The FDA has announced a new action plan designed to reassess their approach to opioid medications. The agency has identified 8 major changes that they hope will reverse the epidemic whilst still providing patients access to pain relief. One of the most noteworthy changes is their decision, going forward, to work with outside experts to assess the public health consequences of opioids. In fact, the FDA have already asked the National Academies of Sciences, Engineering, and Medicine to help develop a framework for opioid review, approval and monitoring. 

Another new aspect to be adopted will be the establishment of independent advisory committees to consider any approval for new opioid drugs that do not contain abuse-deterrent properties. “We are determined to help defeat this epidemic through a science-based and continuously evolving approach,” said Dr. Robert Califf, the FDA’s Deputy Commissioner for Medical Products and Tabacco. “This plan contains real measures this agency can take to make a difference in the lives of so many people who are struggling under the weight of this terrible crisis.

Related: U.S. Medical Groups Fighting Prescription Opioid Abuse

The FDA is also increasing their requirements on drug companies to generate postmarket data on the long-term impact of using ER/LA opioids. Officials predict this will result in the most comprehensive data ever collected for pain medicine and treatments.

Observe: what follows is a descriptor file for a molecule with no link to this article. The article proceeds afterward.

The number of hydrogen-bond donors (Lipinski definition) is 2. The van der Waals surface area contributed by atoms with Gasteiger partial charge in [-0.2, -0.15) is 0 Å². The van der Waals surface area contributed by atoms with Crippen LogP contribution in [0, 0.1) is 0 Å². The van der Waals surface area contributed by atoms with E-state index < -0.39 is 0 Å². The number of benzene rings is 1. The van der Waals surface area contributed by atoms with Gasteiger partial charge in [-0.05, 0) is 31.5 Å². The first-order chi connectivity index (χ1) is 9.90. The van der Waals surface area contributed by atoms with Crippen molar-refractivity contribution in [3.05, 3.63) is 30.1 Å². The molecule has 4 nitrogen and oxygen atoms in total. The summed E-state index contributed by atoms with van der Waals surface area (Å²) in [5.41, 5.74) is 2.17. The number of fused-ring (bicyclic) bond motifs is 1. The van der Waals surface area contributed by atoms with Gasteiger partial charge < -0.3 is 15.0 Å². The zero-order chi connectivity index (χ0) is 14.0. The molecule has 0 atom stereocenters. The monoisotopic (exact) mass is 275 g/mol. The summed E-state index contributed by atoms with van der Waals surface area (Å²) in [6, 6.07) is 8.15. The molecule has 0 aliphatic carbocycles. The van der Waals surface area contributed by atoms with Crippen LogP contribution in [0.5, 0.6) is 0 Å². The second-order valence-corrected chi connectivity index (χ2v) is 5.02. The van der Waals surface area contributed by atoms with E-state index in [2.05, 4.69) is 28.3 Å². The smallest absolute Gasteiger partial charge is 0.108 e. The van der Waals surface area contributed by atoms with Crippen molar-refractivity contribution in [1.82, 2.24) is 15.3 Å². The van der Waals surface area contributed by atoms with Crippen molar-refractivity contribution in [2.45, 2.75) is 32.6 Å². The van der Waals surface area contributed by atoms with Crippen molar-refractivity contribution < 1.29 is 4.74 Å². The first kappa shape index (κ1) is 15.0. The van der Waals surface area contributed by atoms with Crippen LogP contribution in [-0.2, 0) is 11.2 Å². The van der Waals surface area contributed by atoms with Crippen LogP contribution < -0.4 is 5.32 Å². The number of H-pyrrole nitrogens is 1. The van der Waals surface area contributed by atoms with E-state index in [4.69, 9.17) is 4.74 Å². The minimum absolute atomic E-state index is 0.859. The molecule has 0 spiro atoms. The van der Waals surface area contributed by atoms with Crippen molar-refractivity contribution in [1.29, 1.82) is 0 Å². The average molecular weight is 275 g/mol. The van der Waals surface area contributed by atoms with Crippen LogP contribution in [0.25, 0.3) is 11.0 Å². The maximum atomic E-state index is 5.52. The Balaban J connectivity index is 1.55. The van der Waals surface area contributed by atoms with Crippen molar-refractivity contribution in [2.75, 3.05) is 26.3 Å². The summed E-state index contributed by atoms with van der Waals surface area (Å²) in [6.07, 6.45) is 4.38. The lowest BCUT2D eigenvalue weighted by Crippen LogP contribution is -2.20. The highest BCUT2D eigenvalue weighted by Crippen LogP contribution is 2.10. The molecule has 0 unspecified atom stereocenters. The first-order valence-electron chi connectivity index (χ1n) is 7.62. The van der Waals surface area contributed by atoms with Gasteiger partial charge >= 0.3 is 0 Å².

Here are the 8 new measures, in their entirety, as outlined by the FDA:

  • Re-examine the risk-benefit paradigm for opioids and ensure that the agency considers their wider public health effects
  • Convene an expert advisory committee before approving any new drug application for an opioid that does not have abuse-deterrent properties;
  • Assemble and consult with the Pediatric Advisory Committee regarding a framework for pediatric opioid labeling before any new labeling is approved; 
  • Develop changes to immediate-release opioid labeling, including additional warnings and safety information that incorporate elements similar to the extended-release/long-acting (ER/LA) opioid analgesics labeling that is currently required;
  • Update Risk Evaluation and Mitigation Strategy requirements for opioids after considering advisory committee recommendations and review of existing requirements;
  • Expand access to, and encourage the development of, abuse-deterrent formulations of opioid products;
  • Improve access to naloxone and medication-assisted treatment options for patients with  opioid use disorders; and
  • Support better pain management options, including alternative treatments.

These changes come in the wake of a growing body of research associating higher rates of overdoses in those individuals prescribed opioids. The FDA’s changes fall within a national initiative by the US Health and Human Services (HHS)  to address opioid abuse. Commenting on what sparked the agencies major rethink on opioids, Dr. Califf said, “Things are getting worse, not better, with the epidemic of opioid misuse, abuse and dependence, it’s time we all took a step back to look at what is working and what we need to change to impact this crisis.”

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